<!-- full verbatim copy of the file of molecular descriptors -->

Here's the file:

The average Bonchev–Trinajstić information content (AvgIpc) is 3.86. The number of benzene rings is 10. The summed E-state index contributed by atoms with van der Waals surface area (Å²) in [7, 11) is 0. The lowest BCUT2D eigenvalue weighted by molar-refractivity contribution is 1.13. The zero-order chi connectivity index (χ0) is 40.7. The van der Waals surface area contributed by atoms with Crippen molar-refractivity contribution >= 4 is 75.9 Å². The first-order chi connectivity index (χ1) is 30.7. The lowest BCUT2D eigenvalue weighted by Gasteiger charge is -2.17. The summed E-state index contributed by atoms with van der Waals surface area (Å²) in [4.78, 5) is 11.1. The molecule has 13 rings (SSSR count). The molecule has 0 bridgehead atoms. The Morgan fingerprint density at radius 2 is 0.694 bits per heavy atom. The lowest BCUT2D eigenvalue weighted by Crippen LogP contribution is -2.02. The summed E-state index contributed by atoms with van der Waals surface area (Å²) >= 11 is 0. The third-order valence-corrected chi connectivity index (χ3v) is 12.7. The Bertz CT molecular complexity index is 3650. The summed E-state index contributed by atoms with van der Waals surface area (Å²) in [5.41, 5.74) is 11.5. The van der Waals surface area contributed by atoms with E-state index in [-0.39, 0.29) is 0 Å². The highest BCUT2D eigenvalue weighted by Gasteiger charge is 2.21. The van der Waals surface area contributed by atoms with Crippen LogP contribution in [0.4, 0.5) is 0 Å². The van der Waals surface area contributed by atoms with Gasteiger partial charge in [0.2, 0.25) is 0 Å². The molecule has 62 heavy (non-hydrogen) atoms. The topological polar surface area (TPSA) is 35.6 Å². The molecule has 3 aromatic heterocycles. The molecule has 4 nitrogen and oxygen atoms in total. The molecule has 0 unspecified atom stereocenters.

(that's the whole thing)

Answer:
The average Bonchev–Trinajstić information content (AvgIpc) is 3.86. The number of benzene rings is 10. The summed E-state index contributed by atoms with van der Waals surface area (Å²) in [7, 11) is 0. The lowest BCUT2D eigenvalue weighted by molar-refractivity contribution is 1.13. The zero-order chi connectivity index (χ0) is 40.7. The van der Waals surface area contributed by atoms with Crippen molar-refractivity contribution >= 4 is 75.9 Å². The first-order chi connectivity index (χ1) is 30.7. The lowest BCUT2D eigenvalue weighted by Gasteiger charge is -2.17. The summed E-state index contributed by atoms with van der Waals surface area (Å²) in [4.78, 5) is 11.1. The molecule has 13 rings (SSSR count). The molecule has 0 bridgehead atoms. The Morgan fingerprint density at radius 2 is 0.694 bits per heavy atom. The lowest BCUT2D eigenvalue weighted by Crippen LogP contribution is -2.02. The summed E-state index contributed by atoms with van der Waals surface area (Å²) >= 11 is 0. The third-order valence-corrected chi connectivity index (χ3v) is 12.7. The Bertz CT molecular complexity index is 3650. The summed E-state index contributed by atoms with van der Waals surface area (Å²) in [5.41, 5.74) is 11.5. The van der Waals surface area contributed by atoms with E-state index in [-0.39, 0.29) is 0 Å². The highest BCUT2D eigenvalue weighted by Gasteiger charge is 2.21. The van der Waals surface area contributed by atoms with Crippen LogP contribution in [0.4, 0.5) is 0 Å². The van der Waals surface area contributed by atoms with Gasteiger partial charge in [0.2, 0.25) is 0 Å². The molecule has 62 heavy (non-hydrogen) atoms. The topological polar surface area (TPSA) is 35.6 Å². The molecule has 3 aromatic heterocycles. The molecule has 4 nitrogen and oxygen atoms in total. The molecule has 0 unspecified atom stereocenters.